Happiness is a term that describes a kind of feeling which may not be too easy to identify. In fact, it is being defined in different ways by different people. Dr. Brown (as cited in Forbes, 1850) defined as “a state of continued agreeable feeling, differing from what is commonly termed pleasure, only as a whole differs from a part. ” Likewise, Locke (as cited in Forbes, 1850) identifies happiness in a not so different way as “the utmost pleasure we are capable of; and the lowest degree of what can be called Happiness is so much ease from all pain, and so much present pleasure as without which any one cannot be content.”
In essence, happiness is a feeling of prolonged pleasure, no pain, no worries in mind. Work, on the other hand, is what people do to make a living. It may be running a business or working for an employer. One’s work is determined, most of the time, by personal decisions. That means, one can choose a job to apply for and to accept or maybe a business to run. But what brings the person to that choice? Many say that what mainly determines the job one takes is the paycheck. The bigger the salary being offered, the more likely it is to be chosen by the applicant.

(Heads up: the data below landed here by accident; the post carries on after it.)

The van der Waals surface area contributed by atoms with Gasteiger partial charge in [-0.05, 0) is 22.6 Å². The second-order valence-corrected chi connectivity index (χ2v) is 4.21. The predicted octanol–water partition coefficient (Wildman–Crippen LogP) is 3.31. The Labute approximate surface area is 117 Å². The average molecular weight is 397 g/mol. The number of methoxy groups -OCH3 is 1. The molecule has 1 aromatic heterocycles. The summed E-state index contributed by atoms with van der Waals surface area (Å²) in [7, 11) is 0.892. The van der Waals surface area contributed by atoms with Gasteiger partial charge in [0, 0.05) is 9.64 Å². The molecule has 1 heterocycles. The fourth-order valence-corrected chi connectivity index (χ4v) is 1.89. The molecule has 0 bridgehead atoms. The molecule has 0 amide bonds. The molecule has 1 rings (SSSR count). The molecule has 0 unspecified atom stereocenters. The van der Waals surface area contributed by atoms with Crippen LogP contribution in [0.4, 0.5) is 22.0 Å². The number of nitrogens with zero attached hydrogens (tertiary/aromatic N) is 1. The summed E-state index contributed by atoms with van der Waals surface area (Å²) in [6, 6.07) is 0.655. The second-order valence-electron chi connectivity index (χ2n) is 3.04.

However, those who are already in their prime years and have had a lot of work experience would have probably realized that it is not only the paycheck and salary that matters. An automotive parts production manager even stated that he only realized that he had wasted his life by taking jobs that paid better than most when he was already 55 (Karger and Aldrine, 2004). So, what then would be a good determinant in choosing the work or job we do? Nathanson (n. d. ) wrote in his article about how his dad took his own life because of depression after retiring from work.
Apparently, his dad has worked for 40 years in the bank which was what he loved to do the most. When he retired after those meaningful years in the corporate world, he only felt emptiness and longing for the fulfillment his work used to bring him. For this reason that he left his loved ones and shot himself dead. Nathanson’s (n. d. ) dad may have been really fulfilled with his job and even 40 long years are not enough to make him enjoy his retirement years. His dad may have had all the savings and retirement money he can use and enjoy yet he still cannot find the same happiness he used to have while he was still working.
The cases above may not be applicable for all but they just show that money is not the only factor that people should consider when taking a job or doing their work. A job that offers fat paycheck may be satisfying and encouraging enough but finding happiness at work should be the most important thing that a person should consider. There are a lot of things that make a person happy, be it money, work culture, environment, peers or nature of the job. But whatever it is that a person knows will make him happy at work, then he should be looking for that kind of work and not anything else.
Courtney from Study Moose
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